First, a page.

‘Mrs. Doubtfire’ star calls out Daily Mail for ripping off her blog

Journalists aren’t the only people accusing the Daily Mail’s website of ripping off content with little or no credit or attribution.

Mara Wilson gained fame as a child actor in films such as “Mrs. Doubtfire” and “Matilda.” She is now a playwright and has a blog, Mara Wilson Writes Stuff, where she recently reflected on life as a child star.

That post happened to be published not long before “Matilda” the show cleaned up at the Laurence Olivier Awards, the British theatre awards.

Wilson’s recent post was taken by the Daily Mail and repurposed into an article on their website. (The version you see now is very different from the original, as Wilson details in a blog post I quote below.)

Among other problems, Mail Online didn’t credit the content as having come from her blog, it didn’t offer a link, and it made several factual errors.

Wilson was completely unaware the Mail had produced an article about her until people started getting in touch.

“In the past week hundreds of people have contacted me via Facebook and Twitter to tell me they ‘liked my interview,’” she writes in a new post on her blog. “The problem is, I haven’t done an interview.”

She eventually tracked down the Mail story, which itself was subsequently picked up by The Huffington Post and Us Weekly.

Wilson was not happy with what she saw in that first version of the Mail story.

From her post:

I had read articles in the Daily Mail before, so I knew what to expect: something cheap and sensationalist. What I did not expect was an article composed almost entirely of out-of-context quotes from my blog. There were no citations and there was no link to the original post on my site. It didn’t even seem to have been proofread: it ended mid-quotation. Simple fact-checking escaped the author, as well: I was a Drama major at NYU, not an art major (I understand they’re both considered “useless” degrees, but the fact is easily verifiable); I was five, not four when I started acting and starred in Doubtfire (which is not a big deal, unless you either know a good deal about child development or take a second to realize that 1993 minus 1987 equals six and I would have has a birthday at some point that year) … It was a mess, and it made me seem bitter and ungrateful. I was less than thrilled.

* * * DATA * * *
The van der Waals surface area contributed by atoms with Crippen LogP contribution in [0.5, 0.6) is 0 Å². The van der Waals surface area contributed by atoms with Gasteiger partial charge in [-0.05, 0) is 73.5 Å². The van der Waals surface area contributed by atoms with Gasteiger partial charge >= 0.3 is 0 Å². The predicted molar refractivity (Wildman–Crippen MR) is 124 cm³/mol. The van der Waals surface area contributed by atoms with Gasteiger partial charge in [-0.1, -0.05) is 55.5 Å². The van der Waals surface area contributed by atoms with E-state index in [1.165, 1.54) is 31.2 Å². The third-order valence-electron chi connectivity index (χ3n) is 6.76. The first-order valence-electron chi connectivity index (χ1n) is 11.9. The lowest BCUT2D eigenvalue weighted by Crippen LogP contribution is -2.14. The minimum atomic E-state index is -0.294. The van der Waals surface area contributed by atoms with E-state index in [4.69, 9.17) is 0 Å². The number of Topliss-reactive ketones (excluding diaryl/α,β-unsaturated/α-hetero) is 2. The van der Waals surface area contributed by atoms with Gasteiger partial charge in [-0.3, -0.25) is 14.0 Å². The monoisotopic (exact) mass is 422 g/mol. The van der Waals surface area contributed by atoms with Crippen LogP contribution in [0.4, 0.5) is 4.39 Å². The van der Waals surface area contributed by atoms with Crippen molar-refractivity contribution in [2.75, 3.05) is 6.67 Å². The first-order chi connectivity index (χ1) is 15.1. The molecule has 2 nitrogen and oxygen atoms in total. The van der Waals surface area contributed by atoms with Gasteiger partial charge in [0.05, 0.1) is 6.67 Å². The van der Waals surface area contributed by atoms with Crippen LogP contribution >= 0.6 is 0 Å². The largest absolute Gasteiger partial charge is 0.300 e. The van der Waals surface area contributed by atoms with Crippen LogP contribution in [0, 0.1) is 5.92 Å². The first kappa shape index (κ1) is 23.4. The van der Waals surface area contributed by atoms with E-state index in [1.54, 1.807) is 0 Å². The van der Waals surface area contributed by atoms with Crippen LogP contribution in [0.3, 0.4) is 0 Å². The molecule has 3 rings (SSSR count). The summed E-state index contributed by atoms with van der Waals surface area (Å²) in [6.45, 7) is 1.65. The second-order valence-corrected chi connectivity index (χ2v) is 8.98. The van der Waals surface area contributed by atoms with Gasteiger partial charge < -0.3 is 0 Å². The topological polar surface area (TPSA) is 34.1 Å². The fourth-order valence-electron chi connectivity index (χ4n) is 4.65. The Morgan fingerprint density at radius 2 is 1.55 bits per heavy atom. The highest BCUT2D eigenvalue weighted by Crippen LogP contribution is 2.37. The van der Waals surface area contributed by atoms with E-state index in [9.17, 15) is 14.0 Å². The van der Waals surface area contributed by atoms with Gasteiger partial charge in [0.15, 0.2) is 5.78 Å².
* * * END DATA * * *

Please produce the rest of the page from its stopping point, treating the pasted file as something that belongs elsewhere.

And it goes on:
A friend of Wilson’s has a friend at Mail Online, who offered Wilson the opportunity to write something in her own words for the website.

“I declined, because they wanted it to be about child acting and I would have rather it been about the Daily Mail‘s lack of integrity,” she writes.

Wilson says the Mail story has been updated several times since it was first published. It now has an additional byline and also attributes the source of its quotes. There’s even a hyperlink, a new practice the Mail recently introduced.

“We will soon be introducing features that will allow us to link easily and prominently to other sites when further recognition of source material is needed,” Mail Online editor Martin Clarke recently told the New Yorker.

The Mail delivered on its promise to add hyperlinks to stories. So why don’t they put them in the first version, with other basic attribution?

As for Wilson, she’s taken a step she hopes will help ensure her work is properly credited.

“… I’ve chosen to get a Creative Commons license for my blog,” she writes. “I love when people enjoy my work and share it, but I would like people to know who it was that did it.”

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